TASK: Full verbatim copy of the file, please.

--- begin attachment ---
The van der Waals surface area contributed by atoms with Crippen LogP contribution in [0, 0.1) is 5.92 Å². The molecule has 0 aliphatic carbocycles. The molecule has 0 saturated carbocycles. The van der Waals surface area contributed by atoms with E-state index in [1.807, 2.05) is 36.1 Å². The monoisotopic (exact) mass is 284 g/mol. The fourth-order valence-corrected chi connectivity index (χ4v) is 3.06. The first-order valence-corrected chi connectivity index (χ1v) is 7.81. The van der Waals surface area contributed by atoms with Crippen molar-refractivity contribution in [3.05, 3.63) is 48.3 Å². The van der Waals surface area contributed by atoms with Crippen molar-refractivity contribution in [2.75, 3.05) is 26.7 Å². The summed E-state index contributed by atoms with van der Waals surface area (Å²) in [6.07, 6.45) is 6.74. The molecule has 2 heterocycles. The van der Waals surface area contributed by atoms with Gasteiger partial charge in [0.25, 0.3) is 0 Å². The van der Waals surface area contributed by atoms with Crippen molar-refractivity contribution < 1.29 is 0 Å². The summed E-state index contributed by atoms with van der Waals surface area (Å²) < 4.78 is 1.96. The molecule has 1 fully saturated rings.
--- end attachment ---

The van der Waals surface area contributed by atoms with Crippen LogP contribution in [0, 0.1) is 5.92 Å². The molecule has 0 aliphatic carbocycles. The molecule has 0 saturated carbocycles. The van der Waals surface area contributed by atoms with E-state index in [1.807, 2.05) is 36.1 Å². The monoisotopic (exact) mass is 284 g/mol. The fourth-order valence-corrected chi connectivity index (χ4v) is 3.06. The first-order valence-corrected chi connectivity index (χ1v) is 7.81. The van der Waals surface area contributed by atoms with Crippen molar-refractivity contribution in [3.05, 3.63) is 48.3 Å². The van der Waals surface area contributed by atoms with Crippen molar-refractivity contribution in [2.75, 3.05) is 26.7 Å². The summed E-state index contributed by atoms with van der Waals surface area (Å²) in [6.07, 6.45) is 6.74. The molecule has 2 heterocycles. The van der Waals surface area contributed by atoms with Gasteiger partial charge in [0.25, 0.3) is 0 Å². The van der Waals surface area contributed by atoms with Crippen molar-refractivity contribution < 1.29 is 0 Å². The summed E-state index contributed by atoms with van der Waals surface area (Å²) < 4.78 is 1.96. The molecule has 1 fully saturated rings.